There is a new law coming into effect that hopes to stamp out such government officers, or at least stem the corruption payments required for contracts to pass.
It’s called the Convenience Act of 2015. It aims to streamline government business and reduce the potential for corruption. A civil servant can send an invoice such as mine back to correct only once; after that it must be accepted.
Unfortunately that law is not going to help me with the two-color problem.
I am beginning to get cold feet. I can put on the Greatest Show On Earth for five days with unanimous praise, but if she can only count two colors on our cover, then I’m not going to see a single baht for that show.
There was a glimmer of light last Wednesday.
“I spoke to her again,” said my accountant. “She says she will reconsider if we can furnish her with a letter from a printing press explaining the system.”
A lifeline! Oh, thank you, Great Tsar Of The Finance Fiefdom Over Which You Rule! Thank you for your benevolence! I immediately call Khun Kiat my trusty printer.
“Sure, I can do that,” he says. “How long does the explanation have to be?”
“One page,” I reply.
“And how much detail should I go into?”
“Write it so that a Year One primary school student would understand.”
“It’s for a child to read?”
By Andrew Biggs
Once I had a staff member who started with me as a man and, when he resigned two years later, was a woman.
His name was Pop and his job was advertising sales for a magazine I was editing.
He came to his job interview in a suit and tie. Rakishly thin with a gait not dissimilar to Miss Thailand’s, he was a polite young man with a perpetual smile on his powdered face.
Pop was an enthusiastic salesperson, hitting targets and getting his commissions. What I didn’t know was that for two years Pop was quietly saving up those commissions for a life-altering trip to Pattaya.
Pop became a woman. Prior to that I’d never had a staff member of the transgender kind – not knowingly, anyway. I don’t make a habit of examining a potential staff member’s genitals during the English job interview.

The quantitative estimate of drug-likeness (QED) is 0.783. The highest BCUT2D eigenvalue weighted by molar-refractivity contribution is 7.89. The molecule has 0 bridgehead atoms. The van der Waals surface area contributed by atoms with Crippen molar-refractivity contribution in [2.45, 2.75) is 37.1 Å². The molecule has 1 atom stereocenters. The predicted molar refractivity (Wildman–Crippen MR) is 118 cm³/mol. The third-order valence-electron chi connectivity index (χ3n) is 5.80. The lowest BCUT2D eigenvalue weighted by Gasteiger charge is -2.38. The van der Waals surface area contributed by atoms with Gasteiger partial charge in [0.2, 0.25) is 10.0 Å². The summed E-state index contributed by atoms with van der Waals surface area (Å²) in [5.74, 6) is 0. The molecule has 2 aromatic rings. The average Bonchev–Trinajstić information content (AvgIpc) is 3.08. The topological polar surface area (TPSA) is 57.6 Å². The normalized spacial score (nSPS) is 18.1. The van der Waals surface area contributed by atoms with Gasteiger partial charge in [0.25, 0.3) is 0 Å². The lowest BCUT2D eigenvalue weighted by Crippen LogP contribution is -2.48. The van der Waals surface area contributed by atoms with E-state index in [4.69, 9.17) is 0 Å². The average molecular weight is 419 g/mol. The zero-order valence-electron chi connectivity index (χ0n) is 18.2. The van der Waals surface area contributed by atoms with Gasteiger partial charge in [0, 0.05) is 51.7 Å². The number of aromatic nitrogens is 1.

What did impress me was how accepted he was in Thai society, right from the moment he started work as an effeminate young man until his last day as a beautiful woman.
Pop wasn’t the flashy type who’d come to work dressed in a feather boa with Gloria Gaynor’s I Will Survive blaring out of his pink Honda Civic. He was, in his own words, a “woman in a man’s body”, not even using the word “trapped” there which is a nice indication of his outlook on life.
There isn’t a school I’ve spoken at – and I’ve been to probably a thousand – where there wasn’t a ‘katoey’ at some stage of development sitting among the girl students comparing nail polish.
I’ve been to the most remote areas of Thailand and still they are there, happily living in their community. Once I chanced upon a small temple fair in the far northeastern province of Mukdahan. “Stick around,” the old lady cooking my noodles beamed with pride. “In two hours we have a Second Type of Female Beauty Pageant.”
That is my literal translation; while “katoey” is a common word to describe transvestites it can be disparaging in certain situations.
The Thai language has another word for both a man who dresses as a woman and one who has changed his sex – it’s sao prapet song -- or “the second type of female”, which sounds much more dignified. Whatever you call it, it is a third gender in this country which is generally embraced and accepted.